Finally accepting that they had hit a rough patch, Ubisoft decided to take a step back. For the first time in a nearly 7 years, there was a year without an Assassins Creed game. That was 2016. Ubisoft Montreal finally got some breathing room to assess their actions. They would barely get 2 years of development time for their annual AC games and it showed in their games. But with a whole year off, they used that extra time to really broaden their scope and ambition with AC: Origins. A massive open world game and the fan-favorite setting of ancient Egypt, Ubisoft were back on top. Just goes to show you how valuable an extra year can be in this industry. That bi-annual pattern did not continue, however, as Ubisoft released AC: Odyssey the very next year. Personally, I don’t feel like getting it at the moment. Origins is still fresh and Odyssey really does look like an Origins expansion to me. I think I am in the minority here as I see a lot of people really enjoyed this game. But there you go.
Activision / Call of Duty franchise:
2003 – Call of Duty
2005 – Call of Duty 2
2006 – Call of Duty 3
2018 – Call of Duty Black Ops IV
Forgive me for not completing the list but you get the point. Barring the two years between the first and the second iterations, there has not been a single year since then that has been without a CoD game. That’s 14 straight tears, and counting. An astonishing feat of game development. And it’s still earning an enormous sum of money with each release. How is it possible though..? Well, it pays to have three studios who each take turns to release their version of the game. It all started with Infinity Ward. Then Treyarch got in on the fun. Each took alternative turns. Infinity Ward with their Modern Warfare story-line and Treyarch with Black Ops. But then Infinity Ward started showing cracks of unrest from within. So much so that Activision brought in Sledgehammer Games to help Infinity Ward finish MW3. It looked like Activision was impressed by Sledgehammer’s work. They became the third unit. This trinity has since then released their own takes of the CoD formula. They’ve already completed two cycles. Treyarch came out recently with the BO4. They took a risk though. A CoD game with no single-player. It’s still a little weird I suppose. But gamers responded. It was a smashing success once again. Next up is Infinity Ward and so on and so forth..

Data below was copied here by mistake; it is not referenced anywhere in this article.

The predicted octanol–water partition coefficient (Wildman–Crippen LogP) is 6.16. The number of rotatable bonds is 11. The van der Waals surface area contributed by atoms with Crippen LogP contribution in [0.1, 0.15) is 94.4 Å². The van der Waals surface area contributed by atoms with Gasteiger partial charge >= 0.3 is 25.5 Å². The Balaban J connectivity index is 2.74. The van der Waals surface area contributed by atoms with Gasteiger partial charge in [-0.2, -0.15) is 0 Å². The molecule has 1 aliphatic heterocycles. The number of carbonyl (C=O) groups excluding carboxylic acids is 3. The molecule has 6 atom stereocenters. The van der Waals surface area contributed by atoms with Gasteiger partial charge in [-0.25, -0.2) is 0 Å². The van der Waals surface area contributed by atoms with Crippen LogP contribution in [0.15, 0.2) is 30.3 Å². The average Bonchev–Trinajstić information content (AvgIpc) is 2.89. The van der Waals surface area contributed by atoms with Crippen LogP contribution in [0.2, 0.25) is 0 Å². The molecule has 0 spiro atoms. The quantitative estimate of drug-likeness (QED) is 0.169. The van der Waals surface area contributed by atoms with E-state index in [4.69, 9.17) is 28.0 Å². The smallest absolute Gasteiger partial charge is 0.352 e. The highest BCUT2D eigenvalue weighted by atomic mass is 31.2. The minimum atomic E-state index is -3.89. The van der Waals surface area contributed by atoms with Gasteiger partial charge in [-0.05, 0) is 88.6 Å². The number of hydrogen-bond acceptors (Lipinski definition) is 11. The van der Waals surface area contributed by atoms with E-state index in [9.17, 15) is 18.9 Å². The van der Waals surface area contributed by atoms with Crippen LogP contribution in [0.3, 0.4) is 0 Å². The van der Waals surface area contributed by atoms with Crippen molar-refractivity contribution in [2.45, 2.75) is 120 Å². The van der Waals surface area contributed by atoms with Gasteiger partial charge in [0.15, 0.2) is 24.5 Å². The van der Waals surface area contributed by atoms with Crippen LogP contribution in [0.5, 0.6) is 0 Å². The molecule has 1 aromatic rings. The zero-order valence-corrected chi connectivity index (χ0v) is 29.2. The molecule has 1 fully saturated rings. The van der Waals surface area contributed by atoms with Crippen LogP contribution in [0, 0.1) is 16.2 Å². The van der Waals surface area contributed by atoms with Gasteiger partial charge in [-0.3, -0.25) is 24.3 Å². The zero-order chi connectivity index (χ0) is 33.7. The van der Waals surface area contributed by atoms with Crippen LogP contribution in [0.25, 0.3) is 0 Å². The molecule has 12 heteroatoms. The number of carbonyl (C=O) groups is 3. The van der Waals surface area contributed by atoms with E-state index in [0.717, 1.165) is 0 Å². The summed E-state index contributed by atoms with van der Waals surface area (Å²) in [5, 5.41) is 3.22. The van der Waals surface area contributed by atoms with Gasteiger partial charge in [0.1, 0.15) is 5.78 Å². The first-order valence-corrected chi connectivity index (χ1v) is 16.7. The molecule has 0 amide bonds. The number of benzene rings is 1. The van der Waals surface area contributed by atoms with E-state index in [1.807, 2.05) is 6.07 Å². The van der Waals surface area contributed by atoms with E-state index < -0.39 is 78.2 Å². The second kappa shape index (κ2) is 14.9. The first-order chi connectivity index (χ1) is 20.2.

So how do they do it? It’s hard to explain. This is the one gaming property that completely flips the tables. Here I am trying to prove to you that releasing a game (of the same property) year after year will diminish its appeal and start affecting the publisher both critically and financially. And then there’s Call of Duty who after 14 years of releasing the same property year after year, are not only raking the same insane amount of money that they are used to but are somehow able maintain their quality as well. I mean have you seem the numbers on Black Ops IV? Fuckin mind-boggling I tell you.
So what is it about them? You guessed it. When Activision added Sledgehammer Games to the mix, it gave the other two developers a whole extra year to prep their games. And we know how crucial a year can be. As it stands, they each get 3 years of developmental time to plan, produce and release the game. And Activision is reaping the benefits. A win-win for everybody involved. Still, I ask you. Do you really love CoD so much that you buy it every year? Actually, are they really that different from one another that makes the purchase justified? I’m not a CoD player so I don’t really understand. If you’re a die-hard gamer of this franchise then do answer. I’m curious.
Naughty Dog / Uncharted franchise:
2007 – Uncharted
2009 – Uncharted 2: Among Thieves
2011 – Uncharted 3: Drake’s Deception
2016 – Uncharted 4: A Thief’s End
A developer with a golden reputation, Naughty Dog is widely regarded as one of the greatest creators in this industry. There is also a section that feels disheartened as Naughty Dog is Sony-exclusive. But that’s the price you have to pay if you went with Xbox….. :P Cheap jokes aside, there’s rarely a gamer out there that would find any faults with Naughty Dog’s approach. They have a strict 2.5 - 3 year developmental cycle that they are really comfortable with. And they, just like Rockstar, have manufactured two outstanding IPs with which they take turns to show their creativity. Uncharted and The Last of Us are as different from one another as Rockstar’s entries are. In the end, that’s what keeps the… staleness away. Every release of ND makes you instantly excited. With The Last of Us Part II as their next game, Naughty Dog are right on schedule. If their track record holds, expect TLoU II to release in Q3 of 2019. But with Sony’s PS5 incoming, they very could push Naughty Dog’ schedule as well. Can you imagine The Last of Us Part II helping PlayStation 5 usher into a new era though? Yeah, same here. So don’t be surprised if this gets pushed to early 2020 alongside the PS5. Bottom-line is gamers will throng the stores for this game. 2019 or 2020 be damned.
Bethesda Game Studios/ The Elder Scrolls franchise:
1994 – The Elder Scrolls: Arena
1996 – The Elder Scrolls: Daggerfall
2002 – The Elder Scrolls: Morrowind
200 6– The Elder Scrolls: Oblivion
2011 – The Elder Scrolls: Skyrim